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Chief of staff Cox returns, with scissors

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He's been away from city government for 19 months, but Steve Cox, Mayor Steve Bach's new-old chief of staff, says the problems haven't changed. While Cox is adamant he's not looking to lay people off, he says he's keeping an eye open for city services "that the private sector can do."

"When you look at the five-year forecast, when we look at the expenses and the revenues," he says, "if we don't do something to change our paradigm by creating new jobs, our trend is downward in terms of the general fund."

Cox notes that Sam's Club's relocation outside city limits from South Academy Boulevard will cost the city $1.5 million a year in lost sales tax revenue; meantime, the city's bill for parks watering could increase by $2 million in 2015.

Cox, 54, served as fire chief, city manager and as Bach's first chief of staff in 2011 before being named chief of economic vitality. He left the city in July 2012. He received $190,545 from the city when he retired, including $86,331 in severance pay; the balance was sick and vacation time and health benefits.

He'll be paid $186,945 as chief of staff, the same as his predecessor, Laura Neumann, who resigned after 25 months on the job.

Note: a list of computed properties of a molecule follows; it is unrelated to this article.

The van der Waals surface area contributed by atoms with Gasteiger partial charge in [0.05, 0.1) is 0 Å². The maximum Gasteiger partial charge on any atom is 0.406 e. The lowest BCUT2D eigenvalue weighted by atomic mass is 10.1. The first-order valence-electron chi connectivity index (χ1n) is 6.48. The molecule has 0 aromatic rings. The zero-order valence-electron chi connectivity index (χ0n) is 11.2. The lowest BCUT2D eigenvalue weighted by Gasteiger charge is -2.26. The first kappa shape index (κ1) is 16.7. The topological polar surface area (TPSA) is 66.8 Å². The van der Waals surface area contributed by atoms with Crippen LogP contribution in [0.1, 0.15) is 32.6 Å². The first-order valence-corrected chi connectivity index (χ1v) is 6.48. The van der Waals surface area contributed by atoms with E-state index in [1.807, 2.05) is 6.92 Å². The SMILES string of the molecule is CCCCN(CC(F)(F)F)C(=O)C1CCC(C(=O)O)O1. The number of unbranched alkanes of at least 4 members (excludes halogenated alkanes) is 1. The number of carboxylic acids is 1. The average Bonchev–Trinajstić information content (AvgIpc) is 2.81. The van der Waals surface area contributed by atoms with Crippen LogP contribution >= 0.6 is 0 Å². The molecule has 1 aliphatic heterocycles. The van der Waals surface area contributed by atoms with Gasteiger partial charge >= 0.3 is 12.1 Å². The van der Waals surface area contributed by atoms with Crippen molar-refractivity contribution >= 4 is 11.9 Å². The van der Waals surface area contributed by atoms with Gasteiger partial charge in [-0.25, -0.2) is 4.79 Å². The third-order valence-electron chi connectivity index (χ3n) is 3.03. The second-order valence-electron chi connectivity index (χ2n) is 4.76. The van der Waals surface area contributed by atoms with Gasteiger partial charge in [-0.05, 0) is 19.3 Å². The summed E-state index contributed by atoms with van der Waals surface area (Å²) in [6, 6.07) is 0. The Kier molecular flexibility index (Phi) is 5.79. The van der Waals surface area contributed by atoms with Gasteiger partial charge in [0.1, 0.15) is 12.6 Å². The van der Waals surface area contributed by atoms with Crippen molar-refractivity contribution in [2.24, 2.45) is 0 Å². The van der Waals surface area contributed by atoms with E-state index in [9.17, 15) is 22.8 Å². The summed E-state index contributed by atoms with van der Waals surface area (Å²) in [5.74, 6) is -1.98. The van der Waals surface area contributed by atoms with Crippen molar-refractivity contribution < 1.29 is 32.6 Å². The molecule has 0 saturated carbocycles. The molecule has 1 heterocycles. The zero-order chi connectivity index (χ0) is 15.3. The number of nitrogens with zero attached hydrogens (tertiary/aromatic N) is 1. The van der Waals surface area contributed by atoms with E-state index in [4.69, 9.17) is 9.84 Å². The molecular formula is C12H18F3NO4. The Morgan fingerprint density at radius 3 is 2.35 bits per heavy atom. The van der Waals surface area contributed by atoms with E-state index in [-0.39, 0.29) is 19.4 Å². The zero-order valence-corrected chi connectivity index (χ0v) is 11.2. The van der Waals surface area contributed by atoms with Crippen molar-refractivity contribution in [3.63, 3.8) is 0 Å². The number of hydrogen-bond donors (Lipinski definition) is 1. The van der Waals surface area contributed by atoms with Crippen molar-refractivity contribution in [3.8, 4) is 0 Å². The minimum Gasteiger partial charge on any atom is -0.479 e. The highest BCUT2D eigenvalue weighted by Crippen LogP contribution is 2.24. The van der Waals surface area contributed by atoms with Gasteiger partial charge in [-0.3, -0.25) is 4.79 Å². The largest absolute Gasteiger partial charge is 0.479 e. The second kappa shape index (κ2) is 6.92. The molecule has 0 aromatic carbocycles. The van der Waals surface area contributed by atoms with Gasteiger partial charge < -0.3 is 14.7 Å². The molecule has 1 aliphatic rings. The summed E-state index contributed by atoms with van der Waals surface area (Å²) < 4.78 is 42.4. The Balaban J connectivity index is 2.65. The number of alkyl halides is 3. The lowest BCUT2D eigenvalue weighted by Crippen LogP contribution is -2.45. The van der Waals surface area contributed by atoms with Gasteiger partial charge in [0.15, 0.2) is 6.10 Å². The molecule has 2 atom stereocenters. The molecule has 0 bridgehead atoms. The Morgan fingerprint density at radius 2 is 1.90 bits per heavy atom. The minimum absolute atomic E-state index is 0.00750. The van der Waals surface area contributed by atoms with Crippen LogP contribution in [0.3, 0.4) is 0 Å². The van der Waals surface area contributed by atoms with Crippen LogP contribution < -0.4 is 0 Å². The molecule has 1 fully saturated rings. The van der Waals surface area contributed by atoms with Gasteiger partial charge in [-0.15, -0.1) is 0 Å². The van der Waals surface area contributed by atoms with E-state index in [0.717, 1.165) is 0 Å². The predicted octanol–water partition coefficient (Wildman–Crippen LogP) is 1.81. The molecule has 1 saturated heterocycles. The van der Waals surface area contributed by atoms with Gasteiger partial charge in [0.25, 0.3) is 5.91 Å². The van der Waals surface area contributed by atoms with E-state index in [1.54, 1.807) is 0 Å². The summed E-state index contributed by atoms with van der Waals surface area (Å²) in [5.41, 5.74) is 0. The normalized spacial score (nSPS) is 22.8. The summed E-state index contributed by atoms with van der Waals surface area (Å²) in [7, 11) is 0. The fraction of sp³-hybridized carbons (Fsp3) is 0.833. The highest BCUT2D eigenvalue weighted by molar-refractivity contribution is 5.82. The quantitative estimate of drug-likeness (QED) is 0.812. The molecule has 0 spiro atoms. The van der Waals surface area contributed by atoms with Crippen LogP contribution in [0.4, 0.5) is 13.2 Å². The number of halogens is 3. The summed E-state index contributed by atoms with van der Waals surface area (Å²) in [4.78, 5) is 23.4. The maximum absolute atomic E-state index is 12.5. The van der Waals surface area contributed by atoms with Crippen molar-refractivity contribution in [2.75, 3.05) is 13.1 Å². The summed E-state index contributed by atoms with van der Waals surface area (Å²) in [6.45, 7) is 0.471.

Bach's appointment of Cox and three others last week means that all top-ranking appointees are veteran municipal employees for the first time since September 2011. Bach took office in June 2011.

Last week, Bach made Wynetta Massey city attorney and Dan Gallagher airport director after both served for a time in acting roles; he also named emergency operations chief Bret Waters as deputy chief of staff, a new position.

Unlike Neumann, Cox won't attend every City Council meeting, leaving that duty to Waters, though he'll work with Council on the 2015 budget.

Besides overseeing daily operations of streets, stormwater, parks, and support departments such as IT and human resources, Cox also will work on the $250 million City for Champions. Bach's centerpiece jobs engine so far has met with opposition from some who fear taxpayers will be left to pay any shortfalls if the component tourism projects don't pay for themselves.

While Cox was away, Neumann placed fleet maintenance into a contractor's hands to save money and worked a deal for emergency ambulance service that pays the city a franchise fee.

Now it's Cox's turn to deliver.

— Pam Zubeck

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